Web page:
“Countering Terrorism: American and European Approaches”
Al Qaeda targets both sides of the Atlantic. The bombings in London and Madrid are
bloody reminders that the United States is not the only affluent democracy to suffer violence at
the hands of terrorists who respect no bounds of innocence or decency.
Yet the response by European governments differs dramatically from the “war” on
terrorism launched by President Bush. Whereas Washington’s military approach attempts to
bypass the rule of law, Europeans fight terrorism by combining preventive intelligence with
punitive law enforcement. Far more than the Bush administration, European counter-terrorism
remains true to the ideals that distinguish democracies from terrorist lawlessness.
The differences are apparent in at least six areas: executions, detentions, equality of
treatment, torture, ill treatment of prisoners and trials. In brief:
Executions: The Bush Administration claims the right to execute suspected terrorists
outside combat zones on the basis of intelligence information, without trial or due process, under
secret guidelines approved by the President. In one publicly known case in Yemen, the US
executed five men, including an American citizen.
In contrast, when British commandoes killed two terrorist suspects while trying to arrest
them in Gibraltar, the European Court of Human Rights ruled that the killing could and should
have been avoided, and that there is no special license to kill terrorist suspects.
Detentions: The Bush Administration claims the right to imprison indefinitely so-called
“enemy combatants,” identified on the basis of secret intelligence information, without access to
lawyers or courts and without criminal charges or prisoner of war status.
Last year the Supreme Court ruled that our courts have jurisdiction to review such
detentions of alleged enemy combatants at Guantanamo. However, the Court has not yet ruled on
the Administration’s continuing claims those prisoners have no legal rights of any kind. Nor has
the Court yet been asked to rule on “ghost prisoners” we keep in secret prisons in overseas
locations unknown even to the Red Cross.
Europeans denounce our executive imprisonments as affronts to the rule of law. In
Britain, terrorist suspects who cannot be deported can be held indefinitely, but only with access to
lawyers and judicial review, and with provision for house arrest with electronic monitoring.
Equal Treatment: The Bush Administration treats foreign citizens differently: only they
can be held at Guantanamo, and only they can be tried by military commission. But in Britain
last year, the House of Lords ruled that the government could not discriminate by holding only
foreign citizens, and not British nationals, indefinitely pending deportation. British law was then
revised to provide for equal treatment.
Torture: After American military guards at Abu Ghraib and elsewhere were caught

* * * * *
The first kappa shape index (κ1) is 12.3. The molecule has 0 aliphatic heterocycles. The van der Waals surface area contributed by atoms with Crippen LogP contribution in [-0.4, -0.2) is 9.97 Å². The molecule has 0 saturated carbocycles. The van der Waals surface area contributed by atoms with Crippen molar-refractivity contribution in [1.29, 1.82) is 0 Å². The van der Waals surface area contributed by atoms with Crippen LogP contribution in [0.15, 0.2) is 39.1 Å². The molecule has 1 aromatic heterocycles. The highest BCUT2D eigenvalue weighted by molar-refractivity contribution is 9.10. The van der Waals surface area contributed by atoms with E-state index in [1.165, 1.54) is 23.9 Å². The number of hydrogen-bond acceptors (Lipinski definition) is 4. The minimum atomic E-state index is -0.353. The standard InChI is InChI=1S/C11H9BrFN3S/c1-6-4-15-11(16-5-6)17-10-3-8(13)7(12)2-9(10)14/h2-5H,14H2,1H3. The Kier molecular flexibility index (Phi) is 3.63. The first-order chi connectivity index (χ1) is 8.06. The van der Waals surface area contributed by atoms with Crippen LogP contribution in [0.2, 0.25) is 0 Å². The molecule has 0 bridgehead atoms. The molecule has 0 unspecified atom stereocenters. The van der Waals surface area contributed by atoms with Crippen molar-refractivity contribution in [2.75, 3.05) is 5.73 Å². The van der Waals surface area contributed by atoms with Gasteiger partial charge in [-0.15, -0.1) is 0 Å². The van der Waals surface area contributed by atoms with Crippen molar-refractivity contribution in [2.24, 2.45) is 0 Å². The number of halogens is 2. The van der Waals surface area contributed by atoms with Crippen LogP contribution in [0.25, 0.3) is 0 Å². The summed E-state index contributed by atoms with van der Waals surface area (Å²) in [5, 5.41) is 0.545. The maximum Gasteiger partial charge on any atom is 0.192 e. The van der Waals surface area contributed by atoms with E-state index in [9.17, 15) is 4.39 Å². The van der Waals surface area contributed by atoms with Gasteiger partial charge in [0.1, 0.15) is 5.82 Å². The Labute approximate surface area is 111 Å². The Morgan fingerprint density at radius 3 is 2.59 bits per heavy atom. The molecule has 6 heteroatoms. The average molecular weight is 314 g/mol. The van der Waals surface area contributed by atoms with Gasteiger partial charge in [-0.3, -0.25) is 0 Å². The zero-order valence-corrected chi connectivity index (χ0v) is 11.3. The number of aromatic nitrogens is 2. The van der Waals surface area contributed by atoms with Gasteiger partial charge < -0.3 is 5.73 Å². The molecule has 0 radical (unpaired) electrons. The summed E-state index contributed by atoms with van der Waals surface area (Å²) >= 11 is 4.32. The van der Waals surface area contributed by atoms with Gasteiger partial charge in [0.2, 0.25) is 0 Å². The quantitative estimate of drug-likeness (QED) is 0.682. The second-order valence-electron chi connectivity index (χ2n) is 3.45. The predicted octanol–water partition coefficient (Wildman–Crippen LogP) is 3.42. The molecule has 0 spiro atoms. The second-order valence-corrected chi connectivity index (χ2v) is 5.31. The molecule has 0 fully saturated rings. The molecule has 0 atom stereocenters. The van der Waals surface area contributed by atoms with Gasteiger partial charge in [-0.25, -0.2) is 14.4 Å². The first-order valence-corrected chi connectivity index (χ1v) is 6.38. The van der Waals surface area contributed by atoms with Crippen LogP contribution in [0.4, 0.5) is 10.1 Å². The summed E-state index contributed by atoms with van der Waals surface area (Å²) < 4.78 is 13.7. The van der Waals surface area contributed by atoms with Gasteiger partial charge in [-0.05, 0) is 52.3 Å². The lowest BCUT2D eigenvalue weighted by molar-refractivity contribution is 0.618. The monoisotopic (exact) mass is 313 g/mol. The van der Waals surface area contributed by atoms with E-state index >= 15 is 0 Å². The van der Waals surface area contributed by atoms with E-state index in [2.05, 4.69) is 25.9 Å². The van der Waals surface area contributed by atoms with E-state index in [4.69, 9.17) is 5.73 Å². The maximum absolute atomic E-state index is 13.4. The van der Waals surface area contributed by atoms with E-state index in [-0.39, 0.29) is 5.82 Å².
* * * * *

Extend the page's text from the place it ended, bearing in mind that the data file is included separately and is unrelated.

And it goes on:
committing torture, the American Bar Association and others called for an independent
investigating commission. To date, however, the only investigations of our military have been
done by our military.
In Europe there are far fewer allegations of torture. Under the European Convention on
Torture, an independent monitoring commission has authority to visit and inspect any place of
detention. We refuse to accept a similar procedure.
Ill Treatment: President Bush renounces torture, but some of his legal advisers argue that
lesser forms of ill treatment are not unlawful, at least when inflicted on foreigners overseas – as at
The United Nations treaty bans not only torture but also “cruel, inhuman or degrading”
treatment. Unlike our government, Europeans are committed to respect this international
Trials: The Bush Administration insists on the right to try suspected terrorists before
military commissions that fall short of minimum international standards for due process of law.
The Europeans, in contrast, prosecute terrorism cases before civilian criminal courts. They are
appalled by Washington’s watering down of hard-won fair trial safeguards.
The European Court of Human Rights has ruled that the presence of even a single
military officer on a terrorism tribunal – let alone an entire military commission — violates the
requirement that courts be independent and impartial.
In all these ways the Bush Administration shows scant respect for vital legal protections
of rights to life, personal security, liberty and due process of law. Facing similar threats from
international terrorism, the Europeans set a better example of preserving procedures that protect
basic human rights.
Americans like to think of their country as a bastion of liberty. Yet the record of this
Administration in combating terrorism is at odds with that perception. Perhaps the time has come
to send White House and Justice Department lawyers to Europe for a refresher course on the rule
Doug Cassel’s commentaries are broadcast Wednesdays during the noon hour of the
Worldview program. All views expressed are the personal views of the author and not
necessarily those of Notre Dame Law School, the Center for Civil and Human Rights or
Chicago Public Radio